Alberta Politics
Some of the Budget Day protesters at the Alberta Legislature on Thursday afternoon (Photo: David J. Climenhaga).

Budget Day: Creatures of the night return to the hallways of Alberta’s Legislature as boisterous protesters chant outside

Posted on February 28, 2020, 1:51 am
9 mins

The thing about Budget Day at the Legislature that news media seldom gets across is that the real news usually isn’t the budget.

The budget’s broad strokes are all known long before the details roll off the press at the Queen’s Printer or its privatized equivalent.

Alberta Finance Minister Travis Toews braces himself for a post-speech TV interview (Photo: David J. Climenhaga).

There was certainly news at Alberta’s Budget Speech yesterday, but very little of it had much to do with the anodyne words Finance Minister Travis Toews recited competently if unconvincingly on the floor of the House.

Everything is going to be fine, oil prices are headed up, up, up, eventually those tax cuts will generate jobs, and nurses and teachers just need to be reasonable and work with the government, Mr. Toews said, if not exactly in those words. Coronavirus? Global warming? Don’t worry about ’em.

There you go, dear readers, Alberta’s entire 2020 Budget Speech summarized in 37 words!

Mr. Toews is apparently the only member of Premier Jason Kenney’s cabinet who sounds like a grownup when he speaks. This makes him an excellent spokesperson for the government when the job is to try to persuade voters the unpleasant remedy it’s proposing is going to make us feel better when all the evidence suggests it’ll do the opposite.

In other words, Mr. Toews did yesterday what lots of other Alberta finance ministers have done over the past half century — tried to sound positive while he prayed for higher oil prices. As the Globe and Mail put it: “Alberta is banking on a significant recovery in the oil patch to pull the province out of its economic doldrums.”

But actual news?

Inside the Legislature Building the creatures of the night are back. The bloodless corporate lobbyists who used to haunt the place as if they owned it in the days of the now defunct Progressive Conservatives are once again lurking in the marble hallways, their pasty faces staring out of office doorways.

But despite that big United Conservative Party majority and Mr. Toews’s happy talk, not very many of them looked all that happy. It was like a night at the casino in the Legislature yesterday — everybody supposedly having fun but not very many of them smiling.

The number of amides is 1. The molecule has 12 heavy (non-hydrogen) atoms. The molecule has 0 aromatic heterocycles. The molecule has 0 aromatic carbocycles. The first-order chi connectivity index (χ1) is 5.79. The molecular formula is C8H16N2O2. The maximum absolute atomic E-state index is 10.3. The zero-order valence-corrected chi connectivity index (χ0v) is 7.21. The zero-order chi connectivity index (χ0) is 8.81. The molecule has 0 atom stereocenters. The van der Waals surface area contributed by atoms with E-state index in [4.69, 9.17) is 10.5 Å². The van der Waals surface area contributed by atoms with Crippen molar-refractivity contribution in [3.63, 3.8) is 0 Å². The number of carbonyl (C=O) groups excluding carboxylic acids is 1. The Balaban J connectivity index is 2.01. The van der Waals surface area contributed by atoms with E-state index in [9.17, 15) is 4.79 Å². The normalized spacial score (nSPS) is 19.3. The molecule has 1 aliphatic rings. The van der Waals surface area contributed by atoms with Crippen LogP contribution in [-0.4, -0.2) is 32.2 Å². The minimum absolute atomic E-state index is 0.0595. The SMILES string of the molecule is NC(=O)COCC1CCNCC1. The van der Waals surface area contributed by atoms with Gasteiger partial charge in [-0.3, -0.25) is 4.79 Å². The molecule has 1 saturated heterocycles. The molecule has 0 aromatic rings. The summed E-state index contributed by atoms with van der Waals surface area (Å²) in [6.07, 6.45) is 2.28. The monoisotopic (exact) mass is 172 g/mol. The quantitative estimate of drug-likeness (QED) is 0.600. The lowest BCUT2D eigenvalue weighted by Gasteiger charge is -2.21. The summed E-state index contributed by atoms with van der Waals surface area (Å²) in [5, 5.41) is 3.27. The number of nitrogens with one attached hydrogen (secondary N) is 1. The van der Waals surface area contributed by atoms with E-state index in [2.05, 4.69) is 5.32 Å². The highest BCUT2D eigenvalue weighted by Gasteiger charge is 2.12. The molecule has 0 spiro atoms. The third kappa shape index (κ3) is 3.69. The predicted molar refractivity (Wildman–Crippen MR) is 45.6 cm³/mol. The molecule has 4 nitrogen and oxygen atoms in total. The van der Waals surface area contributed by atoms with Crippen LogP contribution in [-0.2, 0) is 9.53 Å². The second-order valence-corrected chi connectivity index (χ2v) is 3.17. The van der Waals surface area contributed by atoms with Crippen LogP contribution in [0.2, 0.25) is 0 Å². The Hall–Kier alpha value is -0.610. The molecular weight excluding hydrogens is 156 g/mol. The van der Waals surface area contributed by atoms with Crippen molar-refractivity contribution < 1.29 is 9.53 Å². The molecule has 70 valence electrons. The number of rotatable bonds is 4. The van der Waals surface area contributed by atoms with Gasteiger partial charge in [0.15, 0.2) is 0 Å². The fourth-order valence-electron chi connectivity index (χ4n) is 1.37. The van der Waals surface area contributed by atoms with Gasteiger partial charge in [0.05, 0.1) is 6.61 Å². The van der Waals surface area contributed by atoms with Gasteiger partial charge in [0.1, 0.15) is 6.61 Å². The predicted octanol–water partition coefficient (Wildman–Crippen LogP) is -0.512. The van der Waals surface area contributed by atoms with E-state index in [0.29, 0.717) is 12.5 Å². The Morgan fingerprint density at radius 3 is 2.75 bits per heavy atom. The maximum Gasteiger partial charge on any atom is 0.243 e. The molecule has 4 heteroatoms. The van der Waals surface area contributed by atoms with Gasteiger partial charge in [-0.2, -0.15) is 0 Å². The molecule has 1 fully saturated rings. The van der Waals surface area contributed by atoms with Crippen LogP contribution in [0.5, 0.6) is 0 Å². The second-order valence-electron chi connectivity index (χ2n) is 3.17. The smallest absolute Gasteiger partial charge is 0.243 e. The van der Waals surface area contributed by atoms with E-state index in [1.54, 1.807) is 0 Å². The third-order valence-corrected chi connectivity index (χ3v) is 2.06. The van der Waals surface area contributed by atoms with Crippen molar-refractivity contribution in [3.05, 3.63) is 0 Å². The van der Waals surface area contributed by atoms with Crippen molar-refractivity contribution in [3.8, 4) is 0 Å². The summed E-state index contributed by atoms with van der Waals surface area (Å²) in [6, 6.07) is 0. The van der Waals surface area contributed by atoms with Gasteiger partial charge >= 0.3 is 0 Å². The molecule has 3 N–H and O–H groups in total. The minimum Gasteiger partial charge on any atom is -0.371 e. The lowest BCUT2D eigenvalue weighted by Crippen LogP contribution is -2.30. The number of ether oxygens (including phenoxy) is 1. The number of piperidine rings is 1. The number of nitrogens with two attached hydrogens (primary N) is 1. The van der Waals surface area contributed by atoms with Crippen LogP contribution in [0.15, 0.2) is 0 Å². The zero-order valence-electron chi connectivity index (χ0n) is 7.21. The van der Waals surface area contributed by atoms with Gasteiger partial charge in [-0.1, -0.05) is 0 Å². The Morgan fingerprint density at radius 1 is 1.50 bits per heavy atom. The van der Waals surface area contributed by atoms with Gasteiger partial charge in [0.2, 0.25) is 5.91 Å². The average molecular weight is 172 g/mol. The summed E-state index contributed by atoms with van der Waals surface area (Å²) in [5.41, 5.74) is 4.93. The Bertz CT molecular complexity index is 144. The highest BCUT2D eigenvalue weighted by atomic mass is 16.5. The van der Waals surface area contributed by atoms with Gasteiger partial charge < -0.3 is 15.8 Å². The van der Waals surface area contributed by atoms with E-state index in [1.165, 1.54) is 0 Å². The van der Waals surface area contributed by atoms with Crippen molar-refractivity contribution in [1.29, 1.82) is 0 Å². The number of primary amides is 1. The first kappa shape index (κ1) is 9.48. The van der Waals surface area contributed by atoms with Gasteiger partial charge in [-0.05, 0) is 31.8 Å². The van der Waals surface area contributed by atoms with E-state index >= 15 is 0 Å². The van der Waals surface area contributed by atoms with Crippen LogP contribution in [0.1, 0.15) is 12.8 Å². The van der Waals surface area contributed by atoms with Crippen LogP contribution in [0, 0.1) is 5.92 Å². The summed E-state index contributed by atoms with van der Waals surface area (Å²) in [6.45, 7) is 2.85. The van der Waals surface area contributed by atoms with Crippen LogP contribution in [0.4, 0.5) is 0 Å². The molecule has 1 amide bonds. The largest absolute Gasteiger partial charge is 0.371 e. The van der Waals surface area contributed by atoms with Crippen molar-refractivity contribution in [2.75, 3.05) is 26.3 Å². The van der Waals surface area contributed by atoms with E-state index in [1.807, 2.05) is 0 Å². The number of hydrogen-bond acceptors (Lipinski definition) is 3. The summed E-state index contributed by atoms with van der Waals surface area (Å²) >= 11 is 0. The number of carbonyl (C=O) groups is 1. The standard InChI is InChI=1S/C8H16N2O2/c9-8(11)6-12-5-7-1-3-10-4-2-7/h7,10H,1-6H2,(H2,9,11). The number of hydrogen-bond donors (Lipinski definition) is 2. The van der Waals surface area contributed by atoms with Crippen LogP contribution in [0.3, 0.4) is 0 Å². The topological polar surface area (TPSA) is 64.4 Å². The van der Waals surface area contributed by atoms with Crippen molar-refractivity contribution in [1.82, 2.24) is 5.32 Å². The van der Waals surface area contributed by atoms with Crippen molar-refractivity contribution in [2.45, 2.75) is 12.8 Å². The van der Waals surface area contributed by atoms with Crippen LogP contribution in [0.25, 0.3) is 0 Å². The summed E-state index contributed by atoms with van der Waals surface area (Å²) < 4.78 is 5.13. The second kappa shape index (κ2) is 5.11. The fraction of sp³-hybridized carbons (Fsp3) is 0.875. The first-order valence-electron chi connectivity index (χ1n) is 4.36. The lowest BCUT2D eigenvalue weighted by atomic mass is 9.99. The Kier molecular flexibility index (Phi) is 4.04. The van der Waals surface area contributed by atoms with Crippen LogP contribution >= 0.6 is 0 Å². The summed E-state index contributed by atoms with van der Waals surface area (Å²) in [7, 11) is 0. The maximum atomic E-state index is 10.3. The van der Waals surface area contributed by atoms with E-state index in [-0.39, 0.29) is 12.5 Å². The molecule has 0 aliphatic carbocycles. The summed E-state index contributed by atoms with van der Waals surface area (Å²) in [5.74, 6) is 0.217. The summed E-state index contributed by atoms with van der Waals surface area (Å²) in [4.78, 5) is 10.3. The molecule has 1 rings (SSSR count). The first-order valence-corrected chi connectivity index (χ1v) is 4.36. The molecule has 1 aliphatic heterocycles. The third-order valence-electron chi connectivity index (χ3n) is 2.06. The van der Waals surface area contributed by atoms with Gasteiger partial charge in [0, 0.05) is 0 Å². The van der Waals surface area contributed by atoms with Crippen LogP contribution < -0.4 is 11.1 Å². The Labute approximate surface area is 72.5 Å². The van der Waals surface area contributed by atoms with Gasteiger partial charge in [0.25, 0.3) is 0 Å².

Outside the building, if you ask me, the real news was that a haphazardly organized rally, the March for What Matters, mainly drummed up on social media by a group with little experience in organizing public demonstrations, attracted about 7,000 energized people chanting “Hey! Hey! Ho! Ho! UCP has got to go!”

Former NDP premier Rachel Notley was warmly greeted in front of the Legislature (Photo: David J. Climenhaga).

Yes, there was an Edmonton Public Schools teachers’ convention that had just ended, attracting lots of teachers, and many public employees work nearby. Plus the weather was unseasonably warm — if such a concept applies any more. But still, that doesn’t fully account for either the size or the energy of the noisy crowd.

When former premier Rachel Notley showed up, protesters spontaneously broke into chants of “Rachel! Rachel! Rachel!” Repeatedly.

Yeah, it’s Edmonton, which maybe is to Alberta what Austin is to Texas. But still … A UCP staffer inside the building was overheard grimly dismissing the throng as “a little smaller than Greta’s,” a reference to the 12,000 Edmontonians who greeted Greta Thunberg’s visit to the Legislature’s grounds in October last year.

I don’t know if this worries Jason Kenney and the UCP, but if I were in their boots it would worry me. Especially with precious little evidence their “job creating tax cuts” are creating very many jobs outside the ones that went to Denver. An estimated 70,000 jobs have disappeared in Alberta since Premier Kenney came to power in April last year with his supposedly sure-fire plan to restore the Alberta Advantage and Make Oil Great Again.

It’s probably also news in this context that all the rude signage put in the building’s windows by UCP political staffers last fall appeared to have been discreetly removed before yesterday’s events.

A few actual tidbits of news emerged from the media lockups for those with the fortitude to attend them — an exclusive club that included Progress Alberta’s Duncan Kinney, who had little choice under the circumstances.

There’s the fact the UCP intends to cut total public-sector compensation by $610 million in fiscal 2020-21 “through staff reductions and by simplifying service delivery methods.” Alberta Health Services compensation will drop $212 million, budget documents say. That of members of the Alberta Public Service, direct employees of the government, will fall by $138 million.

Former Alberta Teachers Association President Larry Booi (Photo: David J. Climenhaga).

As Alberta governments often do, this budget depends on ridiculously optimistic estimates of what the price of oil will be to paint a rosy picture. Ms. Notley, now the Opposition leader, called the budget’s forecast of $58 US per barrel for West Texas Intermediate crude “magical thinking.” WTI fell to $45.59 yesterday.

As for Mr. Kinney, he described what’s to come in his colourful post-lockup report as a “grind of brutal austerity and class warfare.” The budget, he wrote, is principally an ideological document, “and the UCP have the napkin tucked into their shirt and they’re digging into the trash can of ideology like it’s a sloppy lobster dinner.”

A couple of well-known reporters from far-right fake news outfits — interestingly not on the list of media sent to Mr. Kinney’s lawyer when he was fighting for admission to the lockup — put in surprise appearances, he noted.

Outside, there were speeches, too, but they were mostly shorter and more entertaining than Mr. Toews’s, even if there were far too many of them.